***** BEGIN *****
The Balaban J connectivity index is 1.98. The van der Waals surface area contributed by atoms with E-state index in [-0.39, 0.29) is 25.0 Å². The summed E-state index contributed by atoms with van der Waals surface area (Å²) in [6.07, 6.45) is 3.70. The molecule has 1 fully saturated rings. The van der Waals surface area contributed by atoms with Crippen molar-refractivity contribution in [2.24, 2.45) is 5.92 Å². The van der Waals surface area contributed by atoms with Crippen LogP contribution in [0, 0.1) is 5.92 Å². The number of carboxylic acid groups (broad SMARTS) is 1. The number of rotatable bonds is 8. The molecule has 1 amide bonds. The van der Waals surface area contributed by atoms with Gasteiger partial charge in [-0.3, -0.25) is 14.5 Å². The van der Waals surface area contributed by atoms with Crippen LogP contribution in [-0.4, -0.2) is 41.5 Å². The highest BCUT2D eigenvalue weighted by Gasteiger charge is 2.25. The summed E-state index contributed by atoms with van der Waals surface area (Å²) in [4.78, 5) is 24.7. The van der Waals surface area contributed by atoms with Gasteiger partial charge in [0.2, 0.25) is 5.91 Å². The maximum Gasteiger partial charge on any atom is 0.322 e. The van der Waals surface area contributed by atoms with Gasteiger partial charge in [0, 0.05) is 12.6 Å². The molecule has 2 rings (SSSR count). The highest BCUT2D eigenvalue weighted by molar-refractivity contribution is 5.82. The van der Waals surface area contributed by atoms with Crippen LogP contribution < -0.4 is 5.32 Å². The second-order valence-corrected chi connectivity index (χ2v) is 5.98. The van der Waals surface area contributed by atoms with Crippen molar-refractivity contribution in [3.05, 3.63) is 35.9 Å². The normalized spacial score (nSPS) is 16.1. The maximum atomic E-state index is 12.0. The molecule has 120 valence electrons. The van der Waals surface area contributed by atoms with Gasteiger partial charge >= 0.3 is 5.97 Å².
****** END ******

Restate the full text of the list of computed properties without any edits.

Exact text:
The Balaban J connectivity index is 1.98. The van der Waals surface area contributed by atoms with E-state index in [-0.39, 0.29) is 25.0 Å². The summed E-state index contributed by atoms with van der Waals surface area (Å²) in [6.07, 6.45) is 3.70. The molecule has 1 fully saturated rings. The van der Waals surface area contributed by atoms with Crippen molar-refractivity contribution in [2.24, 2.45) is 5.92 Å². The van der Waals surface area contributed by atoms with Crippen LogP contribution in [0, 0.1) is 5.92 Å². The number of carboxylic acid groups (broad SMARTS) is 1. The number of rotatable bonds is 8. The molecule has 1 amide bonds. The van der Waals surface area contributed by atoms with Gasteiger partial charge in [-0.3, -0.25) is 14.5 Å². The van der Waals surface area contributed by atoms with Crippen LogP contribution in [-0.4, -0.2) is 41.5 Å². The highest BCUT2D eigenvalue weighted by Gasteiger charge is 2.25. The summed E-state index contributed by atoms with van der Waals surface area (Å²) in [4.78, 5) is 24.7. The van der Waals surface area contributed by atoms with Gasteiger partial charge in [0.2, 0.25) is 5.91 Å². The maximum Gasteiger partial charge on any atom is 0.322 e. The van der Waals surface area contributed by atoms with Gasteiger partial charge in [0, 0.05) is 12.6 Å². The molecule has 2 rings (SSSR count). The highest BCUT2D eigenvalue weighted by molar-refractivity contribution is 5.82. The van der Waals surface area contributed by atoms with Crippen LogP contribution < -0.4 is 5.32 Å². The second-order valence-corrected chi connectivity index (χ2v) is 5.98. The van der Waals surface area contributed by atoms with Crippen molar-refractivity contribution in [3.05, 3.63) is 35.9 Å². The normalized spacial score (nSPS) is 16.1. The maximum atomic E-state index is 12.0. The molecule has 120 valence electrons. The van der Waals surface area contributed by atoms with Gasteiger partial charge >= 0.3 is 5.97 Å².